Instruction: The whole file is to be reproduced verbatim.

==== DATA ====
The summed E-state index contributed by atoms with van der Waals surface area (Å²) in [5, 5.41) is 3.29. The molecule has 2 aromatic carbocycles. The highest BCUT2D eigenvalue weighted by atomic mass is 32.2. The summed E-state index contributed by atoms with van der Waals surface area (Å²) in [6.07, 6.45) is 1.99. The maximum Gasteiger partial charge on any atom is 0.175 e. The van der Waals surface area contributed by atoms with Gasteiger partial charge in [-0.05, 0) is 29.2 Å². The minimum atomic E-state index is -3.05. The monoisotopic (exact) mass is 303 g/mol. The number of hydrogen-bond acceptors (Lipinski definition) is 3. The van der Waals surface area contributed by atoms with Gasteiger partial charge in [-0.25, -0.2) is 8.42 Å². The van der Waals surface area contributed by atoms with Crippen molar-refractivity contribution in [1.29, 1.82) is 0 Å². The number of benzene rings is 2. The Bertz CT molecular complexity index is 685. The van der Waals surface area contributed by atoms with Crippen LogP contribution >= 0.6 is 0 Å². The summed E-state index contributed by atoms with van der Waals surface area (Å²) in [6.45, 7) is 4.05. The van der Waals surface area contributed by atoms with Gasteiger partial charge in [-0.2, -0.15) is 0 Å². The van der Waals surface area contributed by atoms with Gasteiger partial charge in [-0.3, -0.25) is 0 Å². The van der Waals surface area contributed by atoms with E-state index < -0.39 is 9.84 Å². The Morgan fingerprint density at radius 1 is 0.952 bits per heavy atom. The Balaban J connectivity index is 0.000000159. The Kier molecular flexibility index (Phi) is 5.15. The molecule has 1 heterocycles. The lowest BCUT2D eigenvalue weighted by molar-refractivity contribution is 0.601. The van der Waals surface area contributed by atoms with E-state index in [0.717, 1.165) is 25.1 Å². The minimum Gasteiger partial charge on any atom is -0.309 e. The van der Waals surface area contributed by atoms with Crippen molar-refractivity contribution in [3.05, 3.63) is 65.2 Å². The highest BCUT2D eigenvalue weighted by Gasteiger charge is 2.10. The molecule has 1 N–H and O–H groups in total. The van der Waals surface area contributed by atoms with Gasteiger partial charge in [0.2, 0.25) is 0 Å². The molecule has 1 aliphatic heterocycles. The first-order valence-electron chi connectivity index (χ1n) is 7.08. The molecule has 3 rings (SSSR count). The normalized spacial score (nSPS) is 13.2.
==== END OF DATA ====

The summed E-state index contributed by atoms with van der Waals surface area (Å²) in [5, 5.41) is 3.29. The molecule has 2 aromatic carbocycles. The highest BCUT2D eigenvalue weighted by atomic mass is 32.2. The summed E-state index contributed by atoms with van der Waals surface area (Å²) in [6.07, 6.45) is 1.99. The maximum Gasteiger partial charge on any atom is 0.175 e. The van der Waals surface area contributed by atoms with Gasteiger partial charge in [-0.05, 0) is 29.2 Å². The minimum atomic E-state index is -3.05. The monoisotopic (exact) mass is 303 g/mol. The number of hydrogen-bond acceptors (Lipinski definition) is 3. The van der Waals surface area contributed by atoms with Gasteiger partial charge in [-0.25, -0.2) is 8.42 Å². The van der Waals surface area contributed by atoms with Crippen molar-refractivity contribution in [1.29, 1.82) is 0 Å². The number of benzene rings is 2. The Bertz CT molecular complexity index is 685. The van der Waals surface area contributed by atoms with Crippen LogP contribution >= 0.6 is 0 Å². The summed E-state index contributed by atoms with van der Waals surface area (Å²) in [6.45, 7) is 4.05. The van der Waals surface area contributed by atoms with Gasteiger partial charge in [-0.2, -0.15) is 0 Å². The van der Waals surface area contributed by atoms with Gasteiger partial charge in [-0.3, -0.25) is 0 Å². The van der Waals surface area contributed by atoms with E-state index < -0.39 is 9.84 Å². The Morgan fingerprint density at radius 1 is 0.952 bits per heavy atom. The Balaban J connectivity index is 0.000000159. The Kier molecular flexibility index (Phi) is 5.15. The molecule has 1 heterocycles. The lowest BCUT2D eigenvalue weighted by molar-refractivity contribution is 0.601. The van der Waals surface area contributed by atoms with E-state index in [0.717, 1.165) is 25.1 Å². The minimum Gasteiger partial charge on any atom is -0.309 e. The van der Waals surface area contributed by atoms with Crippen molar-refractivity contribution in [3.05, 3.63) is 65.2 Å². The highest BCUT2D eigenvalue weighted by Gasteiger charge is 2.10. The molecule has 1 N–H and O–H groups in total. The van der Waals surface area contributed by atoms with Gasteiger partial charge in [0.2, 0.25) is 0 Å². The molecule has 1 aliphatic heterocycles. The first-order valence-electron chi connectivity index (χ1n) is 7.08. The molecule has 3 rings (SSSR count). The normalized spacial score (nSPS) is 13.2.